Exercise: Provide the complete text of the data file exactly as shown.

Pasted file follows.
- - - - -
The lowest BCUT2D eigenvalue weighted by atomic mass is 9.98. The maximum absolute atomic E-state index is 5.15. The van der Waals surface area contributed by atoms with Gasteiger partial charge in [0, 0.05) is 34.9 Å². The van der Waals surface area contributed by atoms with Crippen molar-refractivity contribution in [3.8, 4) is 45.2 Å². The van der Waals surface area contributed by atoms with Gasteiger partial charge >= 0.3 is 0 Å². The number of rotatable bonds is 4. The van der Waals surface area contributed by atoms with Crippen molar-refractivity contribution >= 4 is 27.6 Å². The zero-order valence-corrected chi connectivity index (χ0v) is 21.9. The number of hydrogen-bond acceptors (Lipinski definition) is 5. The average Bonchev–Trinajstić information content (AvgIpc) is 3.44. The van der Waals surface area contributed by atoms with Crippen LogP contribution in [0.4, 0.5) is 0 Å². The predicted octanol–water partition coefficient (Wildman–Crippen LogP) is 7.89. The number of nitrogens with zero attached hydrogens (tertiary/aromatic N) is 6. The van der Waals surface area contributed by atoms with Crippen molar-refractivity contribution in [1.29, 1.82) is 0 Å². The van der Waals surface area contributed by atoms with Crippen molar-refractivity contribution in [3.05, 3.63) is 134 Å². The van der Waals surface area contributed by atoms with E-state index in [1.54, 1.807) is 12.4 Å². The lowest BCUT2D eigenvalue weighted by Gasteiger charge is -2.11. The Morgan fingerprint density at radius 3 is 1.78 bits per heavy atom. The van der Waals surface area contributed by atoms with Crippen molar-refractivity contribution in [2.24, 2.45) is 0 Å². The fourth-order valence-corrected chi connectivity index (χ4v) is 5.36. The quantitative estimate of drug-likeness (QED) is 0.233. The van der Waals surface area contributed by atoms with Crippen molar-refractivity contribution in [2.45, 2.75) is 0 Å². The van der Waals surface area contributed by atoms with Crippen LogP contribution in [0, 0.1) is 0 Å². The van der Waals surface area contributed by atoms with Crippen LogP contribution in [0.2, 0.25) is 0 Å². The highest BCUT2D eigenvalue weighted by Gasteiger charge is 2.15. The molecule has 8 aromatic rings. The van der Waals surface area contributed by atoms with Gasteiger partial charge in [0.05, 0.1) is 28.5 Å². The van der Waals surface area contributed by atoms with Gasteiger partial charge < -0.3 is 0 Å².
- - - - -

The lowest BCUT2D eigenvalue weighted by atomic mass is 9.98. The maximum absolute atomic E-state index is 5.15. The van der Waals surface area contributed by atoms with Gasteiger partial charge in [0, 0.05) is 34.9 Å². The van der Waals surface area contributed by atoms with Crippen molar-refractivity contribution in [3.8, 4) is 45.2 Å². The van der Waals surface area contributed by atoms with Gasteiger partial charge >= 0.3 is 0 Å². The number of rotatable bonds is 4. The van der Waals surface area contributed by atoms with Crippen molar-refractivity contribution >= 4 is 27.6 Å². The zero-order valence-corrected chi connectivity index (χ0v) is 21.9. The number of hydrogen-bond acceptors (Lipinski definition) is 5. The average Bonchev–Trinajstić information content (AvgIpc) is 3.44. The van der Waals surface area contributed by atoms with Crippen LogP contribution in [0.4, 0.5) is 0 Å². The predicted octanol–water partition coefficient (Wildman–Crippen LogP) is 7.89. The number of nitrogens with zero attached hydrogens (tertiary/aromatic N) is 6. The van der Waals surface area contributed by atoms with Crippen molar-refractivity contribution in [1.29, 1.82) is 0 Å². The van der Waals surface area contributed by atoms with Crippen molar-refractivity contribution in [3.05, 3.63) is 134 Å². The van der Waals surface area contributed by atoms with E-state index in [1.54, 1.807) is 12.4 Å². The lowest BCUT2D eigenvalue weighted by Gasteiger charge is -2.11. The Morgan fingerprint density at radius 3 is 1.78 bits per heavy atom. The van der Waals surface area contributed by atoms with Crippen molar-refractivity contribution in [2.24, 2.45) is 0 Å². The fourth-order valence-corrected chi connectivity index (χ4v) is 5.36. The quantitative estimate of drug-likeness (QED) is 0.233. The van der Waals surface area contributed by atoms with Crippen molar-refractivity contribution in [2.45, 2.75) is 0 Å². The van der Waals surface area contributed by atoms with Crippen LogP contribution in [0, 0.1) is 0 Å². The van der Waals surface area contributed by atoms with Crippen LogP contribution in [0.2, 0.25) is 0 Å². The highest BCUT2D eigenvalue weighted by Gasteiger charge is 2.15. The molecule has 8 aromatic rings. The van der Waals surface area contributed by atoms with Gasteiger partial charge in [0.05, 0.1) is 28.5 Å². The van der Waals surface area contributed by atoms with Gasteiger partial charge < -0.3 is 0 Å².